Drivers feel safer with assistance tech but don’t want to pay for it

LONDON: The vast majority of drivers feel safer behind the wheel in a car fitted with advanced safety systems but nearly half would be happy to buy a model without them fitted, a new survey has found.

Advanced Driver Safety Systems (ADAS) are fitted to many of the latest cars on sale and include a variety of different features including active lane keep assist, blind-spot monitoring and speed limit recognition. However, more than a third of drivers admitted to deliberately switching off some of these features because they were "annoying".

The survey of 7,125 drivers by UK automotive magazine What Car? found that 42% of respondents had ADAS technology in their cars. A similar number of people had none of this technology fitted to their cars, while 17% were unsure whether or not their vehicle had ADAS functions.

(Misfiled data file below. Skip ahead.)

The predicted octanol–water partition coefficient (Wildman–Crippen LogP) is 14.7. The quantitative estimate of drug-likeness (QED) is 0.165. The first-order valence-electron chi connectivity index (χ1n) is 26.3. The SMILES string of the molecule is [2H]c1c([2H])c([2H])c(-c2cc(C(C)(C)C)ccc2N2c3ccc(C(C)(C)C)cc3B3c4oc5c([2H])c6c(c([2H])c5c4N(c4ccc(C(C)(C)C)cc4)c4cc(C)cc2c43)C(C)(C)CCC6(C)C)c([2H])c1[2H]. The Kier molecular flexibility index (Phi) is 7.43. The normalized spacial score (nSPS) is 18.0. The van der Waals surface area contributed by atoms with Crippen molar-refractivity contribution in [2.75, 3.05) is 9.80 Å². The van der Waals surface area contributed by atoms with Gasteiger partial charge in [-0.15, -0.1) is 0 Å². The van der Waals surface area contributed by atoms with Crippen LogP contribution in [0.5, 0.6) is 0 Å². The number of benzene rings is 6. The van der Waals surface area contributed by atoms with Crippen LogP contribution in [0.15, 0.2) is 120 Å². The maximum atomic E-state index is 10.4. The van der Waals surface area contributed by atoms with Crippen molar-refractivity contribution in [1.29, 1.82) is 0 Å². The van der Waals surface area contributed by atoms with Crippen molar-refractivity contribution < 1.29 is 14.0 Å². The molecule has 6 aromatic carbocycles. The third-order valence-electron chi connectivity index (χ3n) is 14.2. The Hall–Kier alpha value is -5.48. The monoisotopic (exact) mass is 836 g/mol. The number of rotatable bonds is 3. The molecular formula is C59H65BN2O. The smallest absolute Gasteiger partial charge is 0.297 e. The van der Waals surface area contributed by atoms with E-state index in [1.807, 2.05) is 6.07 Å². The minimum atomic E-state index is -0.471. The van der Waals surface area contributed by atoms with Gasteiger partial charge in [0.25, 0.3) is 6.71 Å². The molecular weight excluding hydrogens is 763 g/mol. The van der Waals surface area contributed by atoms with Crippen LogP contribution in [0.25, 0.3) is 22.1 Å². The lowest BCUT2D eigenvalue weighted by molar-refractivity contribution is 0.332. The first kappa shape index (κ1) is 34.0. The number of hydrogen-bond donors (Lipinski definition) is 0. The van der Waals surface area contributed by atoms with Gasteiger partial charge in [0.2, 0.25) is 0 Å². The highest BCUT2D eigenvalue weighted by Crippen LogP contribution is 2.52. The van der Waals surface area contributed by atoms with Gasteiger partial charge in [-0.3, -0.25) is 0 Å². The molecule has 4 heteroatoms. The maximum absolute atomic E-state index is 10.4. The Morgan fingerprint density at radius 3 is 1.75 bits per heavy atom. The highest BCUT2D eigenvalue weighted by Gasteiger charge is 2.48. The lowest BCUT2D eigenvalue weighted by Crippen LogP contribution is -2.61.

"While most drivers feel safer with advanced driver assistance technologies in their cars, a significant proportion have switched them off at some point, suggesting these systems often aren’t as user friendly or intuitive as motorists would like," Steve Huntingford, What Car? editor, said.


"With ADAS due to become mandatory in new cars from July 2024, it will be all the more important that safety bodies like Euro NCAP not only make it clear to car buyer’s how effective each manufacturer’s ADAS tech is, but also whether or not it’s frustrating to use."

While 58 per cent of those with ADAS-equipped cars said that they felt safer with them fitted, just 34% would rule out a car if it wasn’t fitted with them while 47% said that they would be happy to buy a vehicle which didn’t have ADAS if it meant paying less.

That figure rose to 66% for drivers who don’t currently own a car with ADAS systems. — PA Media
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